Climate Change

05.23.2014

When the Oklahoma legislature adjourned on May 23, 2014, the attempt to derail Oklahoma's new state science standards was stymied.

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05.22.2014

House Joint Resolution 1099, which would reject the state department of education's rules implementing Oklahoma's new science standards, was passed by the Oklahoma House of Representatives on a 55-31 vote on May 21, 2014. Part of the reason, the Tulsa World (May 22, 2014) explained, was that "[s]ome legislators ... objected to language they said appeared to encourage an 'agenda' concerning climate change."

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05.19.2014

The New York Times (May 19, 2014) covered the Wyoming legislature's decision to block the Next Generation Science Standards because of their treatment of climate change. 

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05.14.2014

A committee in the Oklahoma House of Representatives voted to reject a new set of science standards, primarily over concerns about its treatment of climate change.

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05.08.2014

NCSE was on hand for the release of the third National Climate Assessment. Produced by a team of more than 300 experts, the NCA summarizes the impacts of climate change on the United States, now and in the future.

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05.05.2014

NCSE's Mark McCaffrey will be discussing the educational use of the third National Climate Assessment at a panel in the White House on May 6, 2014. The panel will be streamed live from the White House between 2:00 p.m. and 4:00 p.m. (Eastern) on May 6, 2014; McCaffrey’s presentation will take place toward the end of the event.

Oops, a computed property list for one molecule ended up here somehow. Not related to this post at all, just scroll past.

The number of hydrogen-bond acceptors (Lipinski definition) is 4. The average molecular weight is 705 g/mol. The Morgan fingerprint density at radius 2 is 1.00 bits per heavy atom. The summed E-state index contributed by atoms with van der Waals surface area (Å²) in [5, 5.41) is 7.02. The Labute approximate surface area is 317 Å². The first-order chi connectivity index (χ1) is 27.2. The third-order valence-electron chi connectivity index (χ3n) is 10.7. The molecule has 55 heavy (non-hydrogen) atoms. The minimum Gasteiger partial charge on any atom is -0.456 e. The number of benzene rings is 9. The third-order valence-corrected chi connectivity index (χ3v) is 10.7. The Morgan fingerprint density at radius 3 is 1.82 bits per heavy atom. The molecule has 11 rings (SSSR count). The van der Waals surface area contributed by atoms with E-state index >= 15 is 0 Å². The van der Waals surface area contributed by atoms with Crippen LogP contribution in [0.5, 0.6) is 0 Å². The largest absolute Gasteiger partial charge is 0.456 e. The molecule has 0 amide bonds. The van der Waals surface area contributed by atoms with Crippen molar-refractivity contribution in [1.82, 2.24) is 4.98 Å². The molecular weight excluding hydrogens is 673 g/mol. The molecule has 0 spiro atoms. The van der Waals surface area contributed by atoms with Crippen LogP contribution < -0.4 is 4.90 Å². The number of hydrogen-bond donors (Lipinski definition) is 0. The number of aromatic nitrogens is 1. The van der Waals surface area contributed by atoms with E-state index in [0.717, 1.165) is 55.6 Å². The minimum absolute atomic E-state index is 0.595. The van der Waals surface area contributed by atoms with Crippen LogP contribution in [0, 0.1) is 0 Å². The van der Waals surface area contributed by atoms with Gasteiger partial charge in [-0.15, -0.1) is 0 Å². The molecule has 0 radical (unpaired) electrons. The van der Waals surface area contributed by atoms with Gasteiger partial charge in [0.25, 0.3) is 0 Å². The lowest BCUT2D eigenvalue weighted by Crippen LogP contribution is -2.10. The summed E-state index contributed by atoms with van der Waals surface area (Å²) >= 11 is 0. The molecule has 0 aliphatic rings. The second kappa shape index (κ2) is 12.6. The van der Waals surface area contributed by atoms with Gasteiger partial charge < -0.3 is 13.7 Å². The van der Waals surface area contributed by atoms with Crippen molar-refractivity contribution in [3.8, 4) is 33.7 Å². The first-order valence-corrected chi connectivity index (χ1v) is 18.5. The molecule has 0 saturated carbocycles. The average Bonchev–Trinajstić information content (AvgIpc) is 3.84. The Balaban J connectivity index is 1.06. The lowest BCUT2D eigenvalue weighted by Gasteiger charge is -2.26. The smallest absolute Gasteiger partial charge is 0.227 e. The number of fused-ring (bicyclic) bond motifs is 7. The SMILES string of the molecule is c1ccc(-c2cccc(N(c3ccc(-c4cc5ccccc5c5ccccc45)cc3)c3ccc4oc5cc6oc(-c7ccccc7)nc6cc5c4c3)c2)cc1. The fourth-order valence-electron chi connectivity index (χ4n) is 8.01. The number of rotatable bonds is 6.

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05.05.2014

NCSE's Mark McCaffrey contributed a guest column, entitled "Protecting Wyoming's most valuable resource" — which he identified as children rather than energy — to the Casper Star-Tribune (May 4, 2014), reviewing the derailment of the adoption of the Next Generation Science Standards because of the legislature's objection to their treatment of climate change.

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05.01.2014

The South Carolina Senate insisted on its version of House Bill 4482 — which refers to the Sixth Day of Creation — on a 28-13 vote on April 30, 2014, and so the bill proceeds to a conference committee.

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04.29.2014

The impasse in the dispute about the place of evolution in South Carolina's state science standards continues. "The S.C. Education Oversight Committee on Monday sent proposed language to the [state board of education] that would require biology students to construct scientific arguments that seem to support and seem to discredit Darwinism," reports the Charleston Post and Courier (April 28, 2014).

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04.28.2014

Wyoming's newspapers continue to carry a variety of news and comment following the legislature's decision to preclude the use of any state funds to review or adopt the Next Generation Science Standards — a decision reportedly owing to objections to the NGSS's treatment of climate change, as NCSE previously reported — and the state board of education's subsequent decision not to implement the standards. Of particular interest are a guest column from a professor in the department of plant sciences at the University of Wyoming, a report on how teachers in Laramie, the third largest city in the state, are going to proceed, and a brief commentary from NCSE's deputy director.

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